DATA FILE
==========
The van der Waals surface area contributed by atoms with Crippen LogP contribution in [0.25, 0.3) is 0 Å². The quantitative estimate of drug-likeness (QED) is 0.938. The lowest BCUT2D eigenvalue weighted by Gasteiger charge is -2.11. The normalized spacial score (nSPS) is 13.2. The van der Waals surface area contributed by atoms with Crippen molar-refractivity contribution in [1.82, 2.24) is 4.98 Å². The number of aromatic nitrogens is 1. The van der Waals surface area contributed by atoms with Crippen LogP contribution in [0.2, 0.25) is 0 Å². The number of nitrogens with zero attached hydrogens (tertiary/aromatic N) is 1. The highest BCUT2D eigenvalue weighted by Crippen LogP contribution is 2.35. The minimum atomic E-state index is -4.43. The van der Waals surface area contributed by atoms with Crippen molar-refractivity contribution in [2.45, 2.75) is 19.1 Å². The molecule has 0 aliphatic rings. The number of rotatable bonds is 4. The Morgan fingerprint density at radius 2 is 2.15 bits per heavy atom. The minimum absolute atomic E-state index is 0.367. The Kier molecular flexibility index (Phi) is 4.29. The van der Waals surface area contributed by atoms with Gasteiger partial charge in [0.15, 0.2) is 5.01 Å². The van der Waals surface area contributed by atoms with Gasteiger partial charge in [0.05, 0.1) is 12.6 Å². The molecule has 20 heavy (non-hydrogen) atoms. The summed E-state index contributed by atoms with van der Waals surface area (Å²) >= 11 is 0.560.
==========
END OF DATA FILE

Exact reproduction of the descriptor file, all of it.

The van der Waals surface area contributed by atoms with Crippen LogP contribution in [0.25, 0.3) is 0 Å². The quantitative estimate of drug-likeness (QED) is 0.938. The lowest BCUT2D eigenvalue weighted by Gasteiger charge is -2.11. The normalized spacial score (nSPS) is 13.2. The van der Waals surface area contributed by atoms with Crippen molar-refractivity contribution in [1.82, 2.24) is 4.98 Å². The number of aromatic nitrogens is 1. The van der Waals surface area contributed by atoms with Crippen LogP contribution in [0.2, 0.25) is 0 Å². The number of nitrogens with zero attached hydrogens (tertiary/aromatic N) is 1. The highest BCUT2D eigenvalue weighted by Crippen LogP contribution is 2.35. The minimum atomic E-state index is -4.43. The van der Waals surface area contributed by atoms with Crippen molar-refractivity contribution in [2.45, 2.75) is 19.1 Å². The molecule has 0 aliphatic rings. The number of rotatable bonds is 4. The Morgan fingerprint density at radius 2 is 2.15 bits per heavy atom. The minimum absolute atomic E-state index is 0.367. The Kier molecular flexibility index (Phi) is 4.29. The van der Waals surface area contributed by atoms with Gasteiger partial charge in [0.15, 0.2) is 5.01 Å². The van der Waals surface area contributed by atoms with Gasteiger partial charge in [0.05, 0.1) is 12.6 Å². The molecule has 20 heavy (non-hydrogen) atoms. The summed E-state index contributed by atoms with van der Waals surface area (Å²) >= 11 is 0.560.